Some of this month's news for writers from around the web.
thebookseller.com – Sunday February 20, 2022
The bks Agency has stood by a £649 one-day course called "How To Get a Book Deal" after it was criticised over the price and accused of marginalising underprivileged writers.
Cheshire Novel Prize creator, writer and editor Sara Naidine Cox highlighted the event on Twitter, and said the price needed "calling out". Other users, including Bluemoose Books and Little Toller, said it was "outrageous" and "appalling".
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thebookseller.com – Thursday February 17, 2022
Catherine Clarke, managing director of Felicity Bryan Associates, has stepped up to the role of president of the Association of Authors’ Agents (AAA), praising outgoing president Isobel Dixon for leading the association with “poise, warmth, immense hard work and resolve, in probably the most challenging two years of any of our lives”.
Clarke said: “Being vice-president for the past two years and working closely with Isobel has given me a lot of insight into what our members are interested in. I’ve seen first-hand how co-operation with other trade bodies in the book industry is vital for campaigning on all the urgent issues of our times, including copyright protection for the authors we represent, and sustainability. We’re also here to help build a truly representative and diverse workforce throughout this industry. With such an engaged and energetic committee, I am honoured to help drive that as president.”
Writers' Handbook 2022 - Out Now!
bbc.co.uk – Sunday February 13, 2022
A scheme to "find and develop the people who will be writing BBC One dramas in five years' time" has been launched by the broadcaster's boss.
Director general Tim Davie said Write Across would be piloted in Liverpool, before similar projects were rolled out across the UK.
He said Liverpool was picked because it was "a city of stories".
Tony Schumacher, who wrote the recent Liverpool-set drama The Responder, welcomed the initiative.
He said starting a writing career was "hard and it's difficult to know where to begin".
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A selection of the new listings added to firstwriter.com this month.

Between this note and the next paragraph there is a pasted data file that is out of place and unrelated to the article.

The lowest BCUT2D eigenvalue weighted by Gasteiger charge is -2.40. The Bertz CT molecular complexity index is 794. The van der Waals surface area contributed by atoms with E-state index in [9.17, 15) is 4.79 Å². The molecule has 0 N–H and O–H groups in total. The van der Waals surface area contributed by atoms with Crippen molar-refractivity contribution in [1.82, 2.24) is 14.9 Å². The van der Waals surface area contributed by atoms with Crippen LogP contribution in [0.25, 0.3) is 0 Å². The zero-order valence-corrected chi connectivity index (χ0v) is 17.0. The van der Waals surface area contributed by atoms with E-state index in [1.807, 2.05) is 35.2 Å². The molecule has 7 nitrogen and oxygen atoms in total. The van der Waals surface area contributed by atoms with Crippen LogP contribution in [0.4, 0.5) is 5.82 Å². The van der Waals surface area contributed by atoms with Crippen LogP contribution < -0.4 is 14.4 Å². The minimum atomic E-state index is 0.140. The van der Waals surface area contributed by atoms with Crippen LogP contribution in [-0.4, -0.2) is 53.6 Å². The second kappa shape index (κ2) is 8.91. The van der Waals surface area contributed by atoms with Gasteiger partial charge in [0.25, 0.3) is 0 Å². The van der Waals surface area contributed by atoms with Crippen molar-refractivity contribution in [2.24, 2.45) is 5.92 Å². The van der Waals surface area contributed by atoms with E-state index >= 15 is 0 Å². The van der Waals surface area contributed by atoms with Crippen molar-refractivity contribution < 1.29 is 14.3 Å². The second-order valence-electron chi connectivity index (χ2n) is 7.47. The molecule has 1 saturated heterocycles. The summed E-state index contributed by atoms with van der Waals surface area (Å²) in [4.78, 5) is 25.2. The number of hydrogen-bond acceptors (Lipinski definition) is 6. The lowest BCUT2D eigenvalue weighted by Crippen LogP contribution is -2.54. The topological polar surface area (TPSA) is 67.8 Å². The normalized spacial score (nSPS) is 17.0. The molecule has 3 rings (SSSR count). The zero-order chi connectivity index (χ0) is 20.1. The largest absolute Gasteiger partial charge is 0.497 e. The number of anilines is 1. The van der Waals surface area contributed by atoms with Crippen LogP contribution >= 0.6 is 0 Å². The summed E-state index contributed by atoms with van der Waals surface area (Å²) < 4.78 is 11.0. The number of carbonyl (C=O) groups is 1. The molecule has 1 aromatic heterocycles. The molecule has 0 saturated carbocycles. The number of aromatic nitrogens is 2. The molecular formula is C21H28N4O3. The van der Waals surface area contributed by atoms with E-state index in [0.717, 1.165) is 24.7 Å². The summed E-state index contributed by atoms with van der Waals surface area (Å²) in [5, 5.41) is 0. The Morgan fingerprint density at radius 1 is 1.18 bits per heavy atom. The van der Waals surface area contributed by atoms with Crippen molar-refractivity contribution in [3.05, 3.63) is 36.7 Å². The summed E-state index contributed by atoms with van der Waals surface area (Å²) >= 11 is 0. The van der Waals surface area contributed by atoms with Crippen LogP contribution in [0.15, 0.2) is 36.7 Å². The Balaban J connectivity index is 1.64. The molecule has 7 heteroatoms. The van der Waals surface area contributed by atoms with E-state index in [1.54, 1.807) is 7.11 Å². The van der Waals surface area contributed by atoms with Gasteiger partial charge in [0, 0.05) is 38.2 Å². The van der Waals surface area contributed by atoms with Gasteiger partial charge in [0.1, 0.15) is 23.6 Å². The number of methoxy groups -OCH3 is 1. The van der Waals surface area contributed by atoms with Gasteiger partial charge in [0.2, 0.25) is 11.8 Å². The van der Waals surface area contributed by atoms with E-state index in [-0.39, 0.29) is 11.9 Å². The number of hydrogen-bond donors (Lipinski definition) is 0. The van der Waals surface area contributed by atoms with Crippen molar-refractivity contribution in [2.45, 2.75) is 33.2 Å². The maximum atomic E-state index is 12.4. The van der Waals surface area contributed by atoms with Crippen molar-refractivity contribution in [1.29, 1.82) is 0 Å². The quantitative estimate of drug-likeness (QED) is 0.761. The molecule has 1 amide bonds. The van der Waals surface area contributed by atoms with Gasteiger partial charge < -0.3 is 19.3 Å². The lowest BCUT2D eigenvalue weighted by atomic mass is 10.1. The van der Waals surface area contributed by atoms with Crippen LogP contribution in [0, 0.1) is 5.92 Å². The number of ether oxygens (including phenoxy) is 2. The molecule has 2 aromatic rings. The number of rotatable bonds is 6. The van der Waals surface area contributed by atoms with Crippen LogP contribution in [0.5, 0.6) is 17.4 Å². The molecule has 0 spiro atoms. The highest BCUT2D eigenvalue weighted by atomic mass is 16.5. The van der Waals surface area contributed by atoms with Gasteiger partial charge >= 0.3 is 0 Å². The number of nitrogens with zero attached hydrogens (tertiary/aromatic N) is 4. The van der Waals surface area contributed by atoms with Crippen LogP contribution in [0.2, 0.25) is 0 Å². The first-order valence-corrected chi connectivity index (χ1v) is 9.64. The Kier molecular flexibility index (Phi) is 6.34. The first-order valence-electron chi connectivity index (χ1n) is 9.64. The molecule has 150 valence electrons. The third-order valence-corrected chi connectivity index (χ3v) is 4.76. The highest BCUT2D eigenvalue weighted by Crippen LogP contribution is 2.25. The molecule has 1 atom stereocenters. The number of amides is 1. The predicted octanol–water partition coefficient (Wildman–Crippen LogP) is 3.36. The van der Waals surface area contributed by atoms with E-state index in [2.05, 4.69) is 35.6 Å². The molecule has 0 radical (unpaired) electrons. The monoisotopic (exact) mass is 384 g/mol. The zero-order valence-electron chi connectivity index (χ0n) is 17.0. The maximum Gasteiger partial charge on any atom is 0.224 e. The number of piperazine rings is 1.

firstwriter.com – Thursday February 17, 2022
Currently considers literary fiction, historical fiction, sophisticated crime and mystery, realism-based young adult fiction, and narrative nonfiction. Nonfiction interests include music, sports, wellness, animal welfare, feminism, true crime, sociology, culture both pop and serious, and memoir.
firstwriter.com – Wednesday February 9, 2022
Enjoys reading books with a broad range of themes, such as mental health, sexuality, coming-of-age, race, class and gender. Particularly keen to read books by authors from diverse and underrepresented backgrounds, especially LGBTQIA+ authors, or stories with LGBTQIA+ characters and themes.
firstwriter.com – Wednesday February 2, 2022
Actively building a diverse list, across a wide range of fiction and non-fiction titles. Looking for commercial and reading group fiction, literary fiction and a broad range of non-fiction. Interested in lively and original non-fiction, particularly in the areas of narrative non-fiction, biography, memoir and cookery. Also looking to represent children’s and young adult fiction.
|Click here for more of this month's new listings >|
Some of this month's articles for writers from around the web.
nytimes.com – Sunday February 20, 2022
Have you ever wondered how a book becomes a book? Join us as we follow Marlon James’s “Moon Witch, Spider King” through the printing process.
It started as a Word document, pecked out letter by letter at a dining room table in Connecticut.
Now, it is 150,000 copies of a 626-page book called “Moon Witch, Spider King,” with a luminous cover that glows with neon pinks and greens.
While digital media completely upended industries like music, movies and newspapers, most publishers and authors still make the bulk of their money from selling bound stacks of paper.
latimes.com – Wednesday February 16, 2022
Adverbs are great, right? They let you describe how an action went down — whether it was walking quickly or sleeping soundly or yelling loudly.
But if adverbs are so great, why do editors like me spend a good chunk of our time hacking and slashing them out of articles, stories and other written works? Answer: Because the adverbs you know and love — those dynamic little words with the cute -ly tails — aren’t as benevolent as you think. Some can undermine your message and cast doubt on your credibility. Below we’ll look at seven deadly adverbs to avoid. But first, a few important points.
spectatorworld.com – Tuesday February 15, 2022
At CNN, Leah Asmelash laments the demise of many “long-standing” literary magazines. “The Believer,” she writes, which was started in 2003, “was once at the top of the literary magazine game. A leading journal of art and culture, the Believer published the work of icons like Leslie Jamison, Nick Hornby and Anne Carson. It won awards, it launched careers.” But the University of Nevada, which has housed the magazine since 2017, announced that it was shutting it down: “In a statement explaining the decision, the dean of the school’s College of Liberal Arts called print publications like the Believer ‘a financially challenging endeavor.’”
Oh, boy. Leslie Jamison, an icon? The Believer, a publication that “launched careers”? The only thing missing here is some theme music and a “CNN exclusive” or two.
Asmelash goes on to write about a handful of literary magazines housed at universities with MFA programs that are also shutting down — the Alaska Quarterly Review and the Sycamore Review, among others. We get the predictable “It wasn’t always this way” about halfway through:
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